Page:Notes and Queries - Series 11 - Volume 11.djvu/281

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discontinued after 1890, though not a weekly but an annual publication, contains a record of the leading plays produced during this period, with their casts and illustrations the latter during the first seven years


The Figaro, which flourished as a weekly or bi-weekly paper for some years, covered part of the above period, and had many sketch-portraits of theatrical and other celebrities. The writer has a scrapbook with a large number of such portraits, which might be available if their reproduc- tion is contemplated. W. B. H.

J. HILL (11 S. xi. 208). This engraver does not appear to have done much work ; at all events, one meets it but rarely. Bed- grave in his ' Dictionary of Artists ' calls him a clever artist, and says that he pro- duced some good plates in " mezzotint." This, I think, must be an error for aquatint. He did some lake -views after Charles Dibdin (who was as good an artist as he was a song- writer), and later went out to America, where he was living in 1824.


E. C. R.'s question evidently refers to John Hill the etcher, who was one of the artists who served Ackermann. He worked between 1805 and 1822, and later did work in the United States. Hill was also a mezzo - tinter. W. H. QXJABBELL.

[CoL. MALET and MB. ABCHIBALD SPARKE thanked for replies.]

THE ROYAL REGIMENT OF ABTILLEBY (US. xi. 151, 215). It is possible that Henry T. Fauquier, who died in 1840, was the son of Thomas Fauquier, gentleman-in-waiting to Queen Charlotte, and his wife Charlotte, third daughter of the Very Rev. and Hon. Edward Townshend, D.D., Dean of Norwich, and granddaughter of Charles, second Viscount Townshend, K.G., and relict of John Norris, Esq., of Witton Park, co. Norfolk.

Mr. and Mrs. Fauquier had several chil dren, I believe, one of whom was the Rev. G. L. W. Fauquier, Rector (and patron) of West Haddon, Northamptonshire, whose daughter died a few years ago, leaving many miniatures of the Townshend family. The Fauquiers are connexions of mine through the Townshends.

JAMES DUBHAM, formerly Attache,

H.M. Diplomatic Service

Cromer Grange, Norfolk.


US. xi. 186). Upon the renewal of the war with Napoleon in 1803 the Highland Armed Association changed its name to the Loyal North Britons, and Lord Reay was appointed commandant. The resolutions were passed at " The Shakespeare Tavern " on 28 July,. 1803 (Public Record Office, H.O. 50-78). CUTHBEBT REID.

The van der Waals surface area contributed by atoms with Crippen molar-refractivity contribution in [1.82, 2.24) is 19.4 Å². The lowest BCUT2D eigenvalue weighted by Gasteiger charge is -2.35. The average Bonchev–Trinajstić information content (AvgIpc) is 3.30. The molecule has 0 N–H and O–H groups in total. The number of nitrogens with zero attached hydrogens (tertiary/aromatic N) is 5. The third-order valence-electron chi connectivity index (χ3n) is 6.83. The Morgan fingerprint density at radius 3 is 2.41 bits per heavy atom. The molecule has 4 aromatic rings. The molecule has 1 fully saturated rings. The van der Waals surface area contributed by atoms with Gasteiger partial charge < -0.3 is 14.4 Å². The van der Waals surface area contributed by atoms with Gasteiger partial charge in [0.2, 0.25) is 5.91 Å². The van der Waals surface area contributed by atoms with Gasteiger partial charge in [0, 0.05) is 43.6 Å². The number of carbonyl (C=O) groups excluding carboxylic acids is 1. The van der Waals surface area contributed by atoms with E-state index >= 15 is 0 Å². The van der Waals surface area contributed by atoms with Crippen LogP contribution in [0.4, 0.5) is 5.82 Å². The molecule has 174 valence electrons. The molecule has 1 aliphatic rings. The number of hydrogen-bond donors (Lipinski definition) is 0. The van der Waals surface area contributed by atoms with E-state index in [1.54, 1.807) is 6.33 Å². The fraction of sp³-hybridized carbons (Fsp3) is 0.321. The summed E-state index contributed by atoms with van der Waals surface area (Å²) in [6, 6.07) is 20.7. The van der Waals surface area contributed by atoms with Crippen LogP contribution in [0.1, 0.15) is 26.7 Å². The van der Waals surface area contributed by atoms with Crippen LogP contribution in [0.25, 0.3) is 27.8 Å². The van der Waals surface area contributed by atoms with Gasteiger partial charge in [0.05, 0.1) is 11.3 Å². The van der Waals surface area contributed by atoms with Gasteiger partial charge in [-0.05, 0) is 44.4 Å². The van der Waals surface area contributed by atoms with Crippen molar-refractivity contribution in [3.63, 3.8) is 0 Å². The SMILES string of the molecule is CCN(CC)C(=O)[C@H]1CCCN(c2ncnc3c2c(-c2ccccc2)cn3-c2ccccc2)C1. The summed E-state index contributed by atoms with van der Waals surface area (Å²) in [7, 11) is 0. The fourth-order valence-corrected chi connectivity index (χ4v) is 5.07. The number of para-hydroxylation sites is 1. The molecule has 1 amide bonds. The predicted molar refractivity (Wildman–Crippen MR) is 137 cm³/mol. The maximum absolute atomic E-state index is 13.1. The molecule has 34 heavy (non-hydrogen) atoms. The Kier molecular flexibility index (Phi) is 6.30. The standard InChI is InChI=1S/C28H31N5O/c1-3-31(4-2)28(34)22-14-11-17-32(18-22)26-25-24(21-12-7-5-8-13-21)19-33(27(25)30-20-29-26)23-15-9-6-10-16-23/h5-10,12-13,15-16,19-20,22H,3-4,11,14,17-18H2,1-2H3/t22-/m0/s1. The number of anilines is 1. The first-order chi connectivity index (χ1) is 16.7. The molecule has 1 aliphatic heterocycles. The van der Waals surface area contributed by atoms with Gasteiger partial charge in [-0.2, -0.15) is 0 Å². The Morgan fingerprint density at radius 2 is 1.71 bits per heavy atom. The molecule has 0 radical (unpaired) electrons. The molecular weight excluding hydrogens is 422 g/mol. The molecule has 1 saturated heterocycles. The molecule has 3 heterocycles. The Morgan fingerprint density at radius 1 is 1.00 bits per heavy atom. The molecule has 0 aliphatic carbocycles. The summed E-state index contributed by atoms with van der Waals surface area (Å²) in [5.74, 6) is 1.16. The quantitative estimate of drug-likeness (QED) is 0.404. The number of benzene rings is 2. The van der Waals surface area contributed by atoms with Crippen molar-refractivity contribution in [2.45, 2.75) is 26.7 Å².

BABBING-OUT (11 S. viii. 370, 417, 473,. 515; ix. 55; x. 258; xi. 32, 199). Them is a good account of a school barring-out in the North Country in Mr. W. T. Palmers- ' Odd Yarns of English Lakeland,' 1914 r pp. 57-60. G. L. APPEBSON.

SAV^BY FAMILY OF DEVONSHIRE (11 S.. xi. 148, 196, 218, 238). The Savery pedigree- does not show any connexion with Roelandt Savery (1576-1639), animal painter, of Courtrai, son of James Savery, animal painter, of Courtrai, 1545, who died of the plague at Amsterdam in 1602. Tristram, Risdon in his ' Survey of Devonshire ' says :

" The Savery family descended out of Brittany ,, have lived divers descents in the parish of Fenton,. and in the reign of Elizabeth we find them seated at Totnes."


Essex Lodge, Ewell.


x. 167). Since writing my note on Lysons's uncompleted ' History of the Berkeley Family,' I have found that the pages there mentioned were all that he printed. In the catalogue of the library of the Rev. Samuel Lysons, sold at Sotheby's, 12-13 July,. 1880, lot 274 is there described as follows :

" Lysons (S.), Extracts from a MS. History of the Berkeley Family, 39 printed and 210 manu- script pages, never finished, and printing stopped by the author; see his reply to Lady Berkeley,-, and 3 autograph letters from her Ladyship pre- fixed, 1799."

This was bound with Fosbroke's 'Berkeley Manuscripts,' and purchased by Bernard Quaritch. His representatives are unable to tell me what became of the volume, ard as it does not seem to be in the British Museum, I shall feel glad if any reader of ' N. & Q.' can indicate its whereabouts.



AUTHOB OF PABODY WANTED (11 S. xi.. 150). When I first saw this couplet quoted (probably in the late eighties) it was credited to " Josh Billings " (i.e., Henry Wheeler Shaw, 1818-85). WALTEB JEBBOLD.